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There are major groupings, For example those who use the Divine Liturgy of St. John Chrisostom, include the Melekite, Greek, Russian, Ukranian, (Ruthenian) and a couple of other Sui Juris Churches. They are all in communion with the Pope, and hold the same Faith as all Catholics do, but the family of Rites they belong to is different.

Most Roman, or Latin Rite Catholics do not know that the Latin Rite is not, and has not been a single rite. There still exists today the Ambrosian Rite, (in Milan) and the Mozarabic Rite, (in Toledo Spain) Before the Reformation there were other rites, like the Gallican in France and Germany, as well as two uses in England the Sarum and York. Some Latin Rite Religious Orders had different Rites for the Mass, and other Sacraments prior to Vatican II, a few places still use these rites from time to time, fewer have permission to use the old rites all the time. They included a different rite than the customary Roman Rite used by the Dominicans, Carmelites, Norbertine, and a few other orders.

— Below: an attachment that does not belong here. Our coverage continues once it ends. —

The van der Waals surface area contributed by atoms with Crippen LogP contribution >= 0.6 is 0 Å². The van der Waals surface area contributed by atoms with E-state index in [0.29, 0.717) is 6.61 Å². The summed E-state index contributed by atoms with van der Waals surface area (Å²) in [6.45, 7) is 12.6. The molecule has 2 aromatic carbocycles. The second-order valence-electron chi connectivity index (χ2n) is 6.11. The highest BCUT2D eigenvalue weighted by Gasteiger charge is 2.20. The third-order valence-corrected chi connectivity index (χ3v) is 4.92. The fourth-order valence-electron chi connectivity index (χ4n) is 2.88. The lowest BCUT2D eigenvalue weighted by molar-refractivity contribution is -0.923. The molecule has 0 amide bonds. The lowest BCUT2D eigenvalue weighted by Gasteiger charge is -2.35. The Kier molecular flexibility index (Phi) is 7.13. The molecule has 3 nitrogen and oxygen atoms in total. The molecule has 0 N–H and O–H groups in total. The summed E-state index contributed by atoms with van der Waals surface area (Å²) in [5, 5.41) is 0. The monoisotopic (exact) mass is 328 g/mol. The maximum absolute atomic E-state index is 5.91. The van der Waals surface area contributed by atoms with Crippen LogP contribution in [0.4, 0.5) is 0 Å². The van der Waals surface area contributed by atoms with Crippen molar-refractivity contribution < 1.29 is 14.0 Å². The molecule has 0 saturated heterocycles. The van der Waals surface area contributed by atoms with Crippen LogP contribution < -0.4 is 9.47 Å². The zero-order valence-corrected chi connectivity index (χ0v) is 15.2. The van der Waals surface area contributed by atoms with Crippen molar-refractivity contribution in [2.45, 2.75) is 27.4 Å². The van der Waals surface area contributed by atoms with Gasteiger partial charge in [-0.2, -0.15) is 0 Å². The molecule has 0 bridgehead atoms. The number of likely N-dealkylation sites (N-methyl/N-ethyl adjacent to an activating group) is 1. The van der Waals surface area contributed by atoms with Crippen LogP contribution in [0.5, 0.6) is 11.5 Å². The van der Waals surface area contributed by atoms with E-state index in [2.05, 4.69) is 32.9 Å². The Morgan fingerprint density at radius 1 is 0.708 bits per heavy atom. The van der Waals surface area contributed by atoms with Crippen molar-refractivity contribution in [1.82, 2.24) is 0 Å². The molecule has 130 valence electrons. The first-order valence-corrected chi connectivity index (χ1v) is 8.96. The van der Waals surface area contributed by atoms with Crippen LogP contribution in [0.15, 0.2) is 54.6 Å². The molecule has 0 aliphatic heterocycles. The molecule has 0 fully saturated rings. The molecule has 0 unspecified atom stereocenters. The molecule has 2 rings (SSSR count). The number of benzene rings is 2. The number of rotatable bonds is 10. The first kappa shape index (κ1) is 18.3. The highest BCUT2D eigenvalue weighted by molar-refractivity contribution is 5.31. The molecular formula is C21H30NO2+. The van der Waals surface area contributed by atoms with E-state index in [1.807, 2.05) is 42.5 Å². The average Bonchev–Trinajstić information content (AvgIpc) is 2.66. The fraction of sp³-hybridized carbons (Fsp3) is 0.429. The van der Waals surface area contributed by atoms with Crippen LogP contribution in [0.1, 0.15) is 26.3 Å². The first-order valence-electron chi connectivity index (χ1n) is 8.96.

The Catholic Church has held that Unity is absolutly needed in essentials, (Faith and Morals) but that there is room for diversity among the rituals of the Church.

We also have to remember that as the Church spread to the ends of the world, the Aposltes founded Churches where different languages were spoken. The first Liturgies, (Masses) were offered in the local language. In the City of Rome, and all of the Roman Empite, Greek, not Latin was the language that most people spoke. The New Testament and a few of the books of the Old Testament were written in Greek. The Jews outside of Israel read the Septuagent, (abbreviated LXX) a Greek translation of the Old Testament. In the first few centuries the Churches in Rome used Greek, it was in Northern Africa where Latin was first used among Catholics.